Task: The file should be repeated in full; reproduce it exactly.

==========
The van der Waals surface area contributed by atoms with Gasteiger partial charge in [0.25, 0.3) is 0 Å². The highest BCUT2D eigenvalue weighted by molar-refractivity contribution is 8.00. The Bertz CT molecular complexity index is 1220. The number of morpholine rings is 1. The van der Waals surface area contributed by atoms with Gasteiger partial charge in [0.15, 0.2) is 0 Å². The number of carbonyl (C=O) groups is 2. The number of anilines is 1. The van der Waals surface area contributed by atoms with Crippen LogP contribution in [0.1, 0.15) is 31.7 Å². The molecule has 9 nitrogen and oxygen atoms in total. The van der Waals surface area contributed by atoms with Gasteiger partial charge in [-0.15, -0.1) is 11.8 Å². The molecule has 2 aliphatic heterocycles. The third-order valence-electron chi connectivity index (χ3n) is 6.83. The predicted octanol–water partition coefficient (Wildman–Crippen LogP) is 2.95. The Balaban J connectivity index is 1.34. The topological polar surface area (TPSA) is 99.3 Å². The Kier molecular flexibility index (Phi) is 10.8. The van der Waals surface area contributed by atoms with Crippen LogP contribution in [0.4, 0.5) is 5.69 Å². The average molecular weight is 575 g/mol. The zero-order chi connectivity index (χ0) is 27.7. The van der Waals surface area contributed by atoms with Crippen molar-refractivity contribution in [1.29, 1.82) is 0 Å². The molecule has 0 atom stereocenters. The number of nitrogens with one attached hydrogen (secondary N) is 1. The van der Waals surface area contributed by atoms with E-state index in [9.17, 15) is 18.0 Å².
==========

The van der Waals surface area contributed by atoms with Gasteiger partial charge in [0.25, 0.3) is 0 Å². The highest BCUT2D eigenvalue weighted by molar-refractivity contribution is 8.00. The Bertz CT molecular complexity index is 1220. The number of morpholine rings is 1. The van der Waals surface area contributed by atoms with Gasteiger partial charge in [0.15, 0.2) is 0 Å². The number of carbonyl (C=O) groups is 2. The number of anilines is 1. The van der Waals surface area contributed by atoms with Crippen LogP contribution in [0.1, 0.15) is 31.7 Å². The molecule has 9 nitrogen and oxygen atoms in total. The van der Waals surface area contributed by atoms with Gasteiger partial charge in [-0.15, -0.1) is 11.8 Å². The molecule has 2 aliphatic heterocycles. The third-order valence-electron chi connectivity index (χ3n) is 6.83. The predicted octanol–water partition coefficient (Wildman–Crippen LogP) is 2.95. The Balaban J connectivity index is 1.34. The topological polar surface area (TPSA) is 99.3 Å². The Kier molecular flexibility index (Phi) is 10.8. The van der Waals surface area contributed by atoms with Crippen LogP contribution in [0.4, 0.5) is 5.69 Å². The average molecular weight is 575 g/mol. The zero-order chi connectivity index (χ0) is 27.7. The van der Waals surface area contributed by atoms with Crippen molar-refractivity contribution in [1.29, 1.82) is 0 Å². The molecule has 0 atom stereocenters. The number of nitrogens with one attached hydrogen (secondary N) is 1. The van der Waals surface area contributed by atoms with E-state index in [9.17, 15) is 18.0 Å².